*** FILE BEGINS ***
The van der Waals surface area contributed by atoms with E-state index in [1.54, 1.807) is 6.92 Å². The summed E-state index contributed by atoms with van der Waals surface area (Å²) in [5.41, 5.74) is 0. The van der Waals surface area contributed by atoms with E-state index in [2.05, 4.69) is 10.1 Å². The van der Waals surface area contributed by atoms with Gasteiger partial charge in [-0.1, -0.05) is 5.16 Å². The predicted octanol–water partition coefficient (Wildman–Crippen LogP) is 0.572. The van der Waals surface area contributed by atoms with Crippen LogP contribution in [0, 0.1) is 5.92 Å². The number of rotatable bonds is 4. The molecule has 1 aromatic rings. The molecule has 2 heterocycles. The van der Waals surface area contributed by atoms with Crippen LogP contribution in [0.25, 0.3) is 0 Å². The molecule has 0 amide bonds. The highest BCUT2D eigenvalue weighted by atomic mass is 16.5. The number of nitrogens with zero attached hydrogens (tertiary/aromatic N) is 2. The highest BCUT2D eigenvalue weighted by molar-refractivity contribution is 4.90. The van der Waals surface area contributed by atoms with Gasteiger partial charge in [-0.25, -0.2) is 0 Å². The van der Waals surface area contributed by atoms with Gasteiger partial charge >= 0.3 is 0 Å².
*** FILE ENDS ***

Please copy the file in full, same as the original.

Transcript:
The van der Waals surface area contributed by atoms with E-state index in [1.54, 1.807) is 6.92 Å². The summed E-state index contributed by atoms with van der Waals surface area (Å²) in [5.41, 5.74) is 0. The van der Waals surface area contributed by atoms with E-state index in [2.05, 4.69) is 10.1 Å². The van der Waals surface area contributed by atoms with Gasteiger partial charge in [-0.1, -0.05) is 5.16 Å². The predicted octanol–water partition coefficient (Wildman–Crippen LogP) is 0.572. The van der Waals surface area contributed by atoms with Crippen LogP contribution in [0, 0.1) is 5.92 Å². The number of rotatable bonds is 4. The molecule has 1 aromatic rings. The molecule has 2 heterocycles. The van der Waals surface area contributed by atoms with Crippen LogP contribution in [0.25, 0.3) is 0 Å². The molecule has 0 amide bonds. The highest BCUT2D eigenvalue weighted by atomic mass is 16.5. The number of nitrogens with zero attached hydrogens (tertiary/aromatic N) is 2. The highest BCUT2D eigenvalue weighted by molar-refractivity contribution is 4.90. The van der Waals surface area contributed by atoms with Gasteiger partial charge in [-0.25, -0.2) is 0 Å². The van der Waals surface area contributed by atoms with Gasteiger partial charge >= 0.3 is 0 Å².